Lawrence County Coalition

A message from Spearfish High School Principal, Steve Morford:

Time to get right to the point, kids are hooked on JUUL e-cigarettes and any adult who doesn’t believe so, just isn’t aware. JUULing is a term you need to know.

We are trying everything we can to reverse this growing problem, as is every other high school in the state and nation. As of right now, we are losing. We need parent help. We need all adults to be aware.

Most all of the facts I will share come from either the US Surgeon General or Truth Initiative sites.

E-cigarette use among both youth and young adults has increased considerably in recent years. In 2015, more than a quarter of students in grades 6 through 12 and more than a third of young adults had ever tried e-cigarettes. In just two years on the market, JUUL, a new type of e-cigarette, has become so popular among young people that it has already amassed nearly half of the e-cigarette market share. The product’s quick rise in popularity prompted has it labeled “the most widespread phenomenon you’ve likely never heard of.”

Here are some important things to know about JUUL, which may be putting a new generation of youth at risk of nicotine dependence.

JUUL devices heat up a cartridge containing oils to create vapor, which quickly dissolves into the air. The device is small enough to fit in a closed fist and has a sleek, tech-inspired design that resembles a USB flash drive. You probably have seen one and not even realized what it was. You may have even seen it plugged in and charging in your kid’s room, and not realized what it was.

While the JUUL manufacturer claims it is only for adults, JUUL comes in flavors, including mint, mango, watermelon and crème brulee, which are proven to appeal to young people and facilitate initiation of tobacco product use. A single JUUL cartridge is roughly equal to a pack of cigarettes, or 200 cigarette puffs, according to the product website. Nicotine is an addictive chemical, and evidence suggests that nicotine use during adolescence and young adulthood has long-term impacts on brain development. This product is extremely addictive.

Most young people do not realize that they are inhaling nicotine when they vape. The majority of youth e-cigarette users think that they vaped only flavoring, not nicotine, according to the University of Michigan’s 2016 Monitoring the Future study. Yet the Centers for Disease Control and Prevention reported that 99 percent of e-cigarettes sold in U.S. convenience stores, supermarkets and similar outlets in 2015 contained nicotine.

When using JUUL users inhale aerosol into their lungs. E-cigarettes can also be used to deliver cannabinoids such as marijuana, and other drugs. Another disturbing trend.

Worse yet is that no one really knows what the long-term effects of vaping will be. A December 2017 study by the University of Pittsburgh Schools of the Health Sciences, published in the American Journal of Medicine, found that young adults who use e-cigarettes are more than four times as likely to begin smoking tobacco cigarettes within 18 months as their peers who do not vape.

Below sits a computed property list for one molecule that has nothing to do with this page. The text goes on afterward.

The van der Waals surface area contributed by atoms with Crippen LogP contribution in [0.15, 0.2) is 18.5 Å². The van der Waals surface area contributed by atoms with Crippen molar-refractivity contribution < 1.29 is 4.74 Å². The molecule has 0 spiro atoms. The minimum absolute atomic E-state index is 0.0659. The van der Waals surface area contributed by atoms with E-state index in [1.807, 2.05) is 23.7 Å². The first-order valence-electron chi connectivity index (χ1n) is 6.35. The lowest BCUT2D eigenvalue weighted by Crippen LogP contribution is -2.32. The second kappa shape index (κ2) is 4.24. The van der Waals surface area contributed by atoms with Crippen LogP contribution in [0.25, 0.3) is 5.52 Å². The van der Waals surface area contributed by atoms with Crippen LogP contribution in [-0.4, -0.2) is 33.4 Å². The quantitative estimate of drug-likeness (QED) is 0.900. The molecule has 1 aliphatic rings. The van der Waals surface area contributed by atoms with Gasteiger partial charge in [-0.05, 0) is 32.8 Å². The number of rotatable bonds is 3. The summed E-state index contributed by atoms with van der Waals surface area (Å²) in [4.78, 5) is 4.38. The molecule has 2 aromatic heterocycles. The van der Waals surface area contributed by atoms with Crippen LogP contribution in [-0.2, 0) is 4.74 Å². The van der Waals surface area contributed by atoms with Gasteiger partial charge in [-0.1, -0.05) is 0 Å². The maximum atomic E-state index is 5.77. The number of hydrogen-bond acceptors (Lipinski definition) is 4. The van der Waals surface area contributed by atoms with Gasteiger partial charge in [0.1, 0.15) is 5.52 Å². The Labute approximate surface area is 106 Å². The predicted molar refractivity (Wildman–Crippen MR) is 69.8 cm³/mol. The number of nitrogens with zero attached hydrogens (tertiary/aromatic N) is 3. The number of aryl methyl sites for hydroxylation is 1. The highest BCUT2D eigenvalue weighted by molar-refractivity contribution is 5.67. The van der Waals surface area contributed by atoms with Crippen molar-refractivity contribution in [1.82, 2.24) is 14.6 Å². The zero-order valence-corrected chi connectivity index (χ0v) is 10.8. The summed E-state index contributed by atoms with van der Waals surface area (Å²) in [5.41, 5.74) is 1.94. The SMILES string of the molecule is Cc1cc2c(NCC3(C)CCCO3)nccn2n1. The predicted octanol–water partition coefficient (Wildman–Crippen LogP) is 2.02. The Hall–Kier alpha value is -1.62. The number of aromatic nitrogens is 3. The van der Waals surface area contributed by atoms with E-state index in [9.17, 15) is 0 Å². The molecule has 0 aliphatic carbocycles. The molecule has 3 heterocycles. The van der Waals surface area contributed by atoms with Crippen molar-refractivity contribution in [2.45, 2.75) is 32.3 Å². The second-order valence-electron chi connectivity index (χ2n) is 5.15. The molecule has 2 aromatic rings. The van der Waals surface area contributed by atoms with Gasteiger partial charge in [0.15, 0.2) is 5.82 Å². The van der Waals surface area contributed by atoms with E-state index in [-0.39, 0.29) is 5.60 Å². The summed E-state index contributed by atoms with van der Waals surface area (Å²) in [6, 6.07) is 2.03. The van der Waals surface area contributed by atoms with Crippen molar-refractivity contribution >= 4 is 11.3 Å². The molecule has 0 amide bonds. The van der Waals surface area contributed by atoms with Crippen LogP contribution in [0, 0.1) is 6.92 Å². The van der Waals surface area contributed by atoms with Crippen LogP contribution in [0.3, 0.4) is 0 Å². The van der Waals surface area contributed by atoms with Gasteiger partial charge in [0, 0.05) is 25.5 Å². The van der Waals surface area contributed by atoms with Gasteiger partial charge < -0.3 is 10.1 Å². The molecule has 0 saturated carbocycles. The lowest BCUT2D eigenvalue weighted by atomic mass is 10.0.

Scientists are still learning more about how e-cigarettes affect health. However, there is already enough evidence to justify efforts to prevent e-cigarette use by young people. Because most tobacco use starts during adolescence, actions to protect our nation’s young people from a lifetime of nicotine addiction are critical.

Working together, we can keep America’s youth and young adults safe from the dangers associated with tobacco use and nicotine addiction. JUULing is a problem. Talk to your kids!! Here are some tips for doing so.

Know the facts — be patient and be ready to listen!

  • Get credible information about e-cigarettes and young people at
  • Avoid criticism and encourage an open dialogue.
  • Remember, your goal is to have a conversation, not to deliver a lecture.
  • It’s OK for your conversation to take place over time, in bits and pieces – Find the right moment.
  • A more natural discussion will increase the likelihood that your teen will listen. Rather than saying “we need to talk,” you might ask your teen what he or she thinks about a situation you witness together, such as: Seeing someone use an e-cigarette in person or in a video; Passing an e-cigarette shop when you are walking or driving; Seeing an e-cigarette advertisement in a store or magazine or on the internet.

Let your teen know why you don’t want them to use e-cigarettes.

  • Science shows that e-cigarettes contain ingredients that are addictive and could harm different parts of your body.
  • The teen brain is still developing, which means teens are more vulnerable to addiction.
  • E-cigarettes contain chemicals that are harmful. When teens use e-cigarettes, they breathe in tiny particles that can harm their lungs.
  • The cloud that people exhale from e-cigarettes can expose all to chemicals that are not safe to breathe.
  • Using nicotine during teen years may make it harder to concentrate, learn, or control impulses.
  • Nicotine can train your brain to be more easily addicted to other drugs like meth and cocaine.

Many teens are already hooked and most have tried it. Just being honest… Most of all, tell your teen that you are not trying to scare them but nothing is more important to you (as their parent) than their health and safety.

We can beat this. “We all have challenges. We have to face them, embrace them, defy them, and conquer them” ~Victoria Arlen

Until next time, Steve Morford, principal, Spearfish High School

Source: Black Hills Pioneer